What you need to know:
- Ms Barisa, an FGM victim from Tana River County, says after the cut, they were trained on how to be a submissive wife.
- Those who underwent the cut boasted about it and the joy in their parents’ faces was loud and clear.
- The respect they were accorded by other women and grown men would inspire one to beg for the cut.
At the age of six years, Fathma Barisa*(not her real name) was a candidate for an archaic tradition in a secluded area in the bushes of Wayu Village in Tana River County.
She had just undergone Female Genital Mutilation (FGM) and the next phase involved training on how to be a good and submissive wife, as well as a radical warrior of the outdated tradition.
"Nobody could marry you if you had not undergone the cut, we longed for it and could even demand it when our mates went for it," she says.
Those who underwent the cut boasted about it and the joy in their parents’ faces was loud and clear.
The respect they were accorded by other women and grown men would inspire one to beg for the cut. They were allowed to attend ceremonies the uncircumcised could not come near.
"There are secrets only known to those who have undergone the cut, traditional functions that can only be attended by the circumcised, and conversations that only the circumcised can be part of," says the 36-year-old.
The cut was a dream of every woman then, and the pain associated with it was the joy of the candidates, their parents, and the village.
However, behind the counselling sessions after the cut are not just normal conversations, but toxic pieces of advice meant to brainwash the victims.
The trainers, elderly and middle-aged women have one assignment in the exercise, to make a brainwashed slave out of innocent children.
"As much as they teach about a good wife, it is not based on values as in the Holy books, but rather pegged on expectations of whoever you shall be married to, silence towards domestic violence is taught as a virtue a good wife must have," she narrates.
Ms Barisa says the girls are taught to withstand pain and expect pain as they grow, they are made to understand that they only have an opinion where other women sit. An opinion in a meeting of men is considered arrogance and is punishable.
They are also taught to be hardy and serve as directed, without complaints.
The word consent is not for the woman, hence they are informed that consent is left for the man and only he has the power to decide in all circumstances.
"Our women will never talk to you before the husband gives permission, and sometimes you see the men supervise what she says in a conversation with a stranger," she says.
Secrecy of domestic issues is regarded as maturity even in the event of domestic violence.
"Many men take their women to the bush from the village where they tie them to a tree and whip them before abandoning them there for their mothers to rescue them and take them back home," she notes.
From the seclusion, the girls feel and think differently, their minds intoxicated with disinformation can only race towards marriage.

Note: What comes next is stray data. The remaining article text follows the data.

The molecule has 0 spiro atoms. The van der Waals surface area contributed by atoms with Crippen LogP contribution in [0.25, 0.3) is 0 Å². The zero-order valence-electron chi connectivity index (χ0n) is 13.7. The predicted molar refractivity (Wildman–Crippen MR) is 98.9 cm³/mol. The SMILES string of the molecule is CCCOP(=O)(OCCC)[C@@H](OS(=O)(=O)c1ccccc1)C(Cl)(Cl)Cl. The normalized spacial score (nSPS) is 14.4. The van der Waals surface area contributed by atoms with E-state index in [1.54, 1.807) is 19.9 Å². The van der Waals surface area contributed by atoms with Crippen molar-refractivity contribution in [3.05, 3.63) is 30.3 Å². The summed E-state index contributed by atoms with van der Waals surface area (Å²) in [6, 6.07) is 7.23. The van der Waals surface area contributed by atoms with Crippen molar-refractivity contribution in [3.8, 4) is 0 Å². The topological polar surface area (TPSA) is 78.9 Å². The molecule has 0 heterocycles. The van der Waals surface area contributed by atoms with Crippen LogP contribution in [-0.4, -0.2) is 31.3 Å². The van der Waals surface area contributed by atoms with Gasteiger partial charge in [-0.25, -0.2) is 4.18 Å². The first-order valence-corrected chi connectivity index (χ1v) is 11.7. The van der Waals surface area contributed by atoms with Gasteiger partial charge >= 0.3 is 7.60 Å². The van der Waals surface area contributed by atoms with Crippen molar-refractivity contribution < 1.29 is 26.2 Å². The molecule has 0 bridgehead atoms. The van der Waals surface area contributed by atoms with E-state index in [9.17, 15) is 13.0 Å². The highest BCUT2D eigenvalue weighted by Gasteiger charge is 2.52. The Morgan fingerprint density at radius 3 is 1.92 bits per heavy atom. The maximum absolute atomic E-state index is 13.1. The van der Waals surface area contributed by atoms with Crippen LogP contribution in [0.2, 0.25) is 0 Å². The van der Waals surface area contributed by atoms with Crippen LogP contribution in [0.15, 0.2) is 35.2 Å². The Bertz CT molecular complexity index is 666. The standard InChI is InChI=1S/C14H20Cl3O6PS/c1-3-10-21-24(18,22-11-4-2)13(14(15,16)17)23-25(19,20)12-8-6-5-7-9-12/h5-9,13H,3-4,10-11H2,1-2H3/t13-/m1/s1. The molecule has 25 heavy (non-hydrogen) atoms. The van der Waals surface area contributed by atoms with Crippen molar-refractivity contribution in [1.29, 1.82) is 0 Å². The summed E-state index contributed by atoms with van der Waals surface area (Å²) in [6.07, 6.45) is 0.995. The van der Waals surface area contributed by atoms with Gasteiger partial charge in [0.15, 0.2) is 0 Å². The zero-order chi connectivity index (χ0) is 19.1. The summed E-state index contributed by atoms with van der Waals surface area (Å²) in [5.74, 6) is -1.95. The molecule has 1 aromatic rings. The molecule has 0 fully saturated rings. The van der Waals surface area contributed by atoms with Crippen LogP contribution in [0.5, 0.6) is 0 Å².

This has resulted in many dropping out of school to be married at a tender age, while the few who remain in school to pursue their dreams, are under a lot of pressure from relatives in the village hence, depression.
Rukia Hagobu, a transformed midwife confesses that the teachings circumcised girls get while in seclusion are not healthy and make them defiant to change.
"That is why it is difficult to incorporate a different story to get rid of the cut unless the surgeons and we, the midwives, speak against it, it will not end anytime soon," she says.
The midwife who has witnessed many die while giving birth as a result of the cut, notes that credits attributed to the cut are lies and need to be reversed.
"We have told these narratives to generations, but the truth is they are harmful and I have lived long enough to see the effects, I have buried some of my victims at a very young age," she notes.
A report by Plan International says thousands of girls are traumatized as a result of the cut hence, affecting their academic activities.
The report notes that out of 100 circumcised girls in arid and semi-arid areas, less than 40 transition to secondary education and less than 15 proceed to university.
The majority fall under the pressure and expectations of relatives and friends and hence, get married.
This later affects their livelihood and causes emotional imbalance and inspires low self-esteem.
The organization has, thus, devised other measures to tackle the vice.
According to the Country Director for Plan International Kenya Atieno Onyonyi, the organization has shifted the conversation from the victims to the perpetrators.
"We are engaging the traditional surgeons, the midwives, and the elders so that we can debunk the lies associated with this narrative, and they share that with the youth," she says.
The group, she says, holds the authority hence, can withdraw the narrative and set the truth on record to free the generation that has lived on the foundation of wrong perceptions.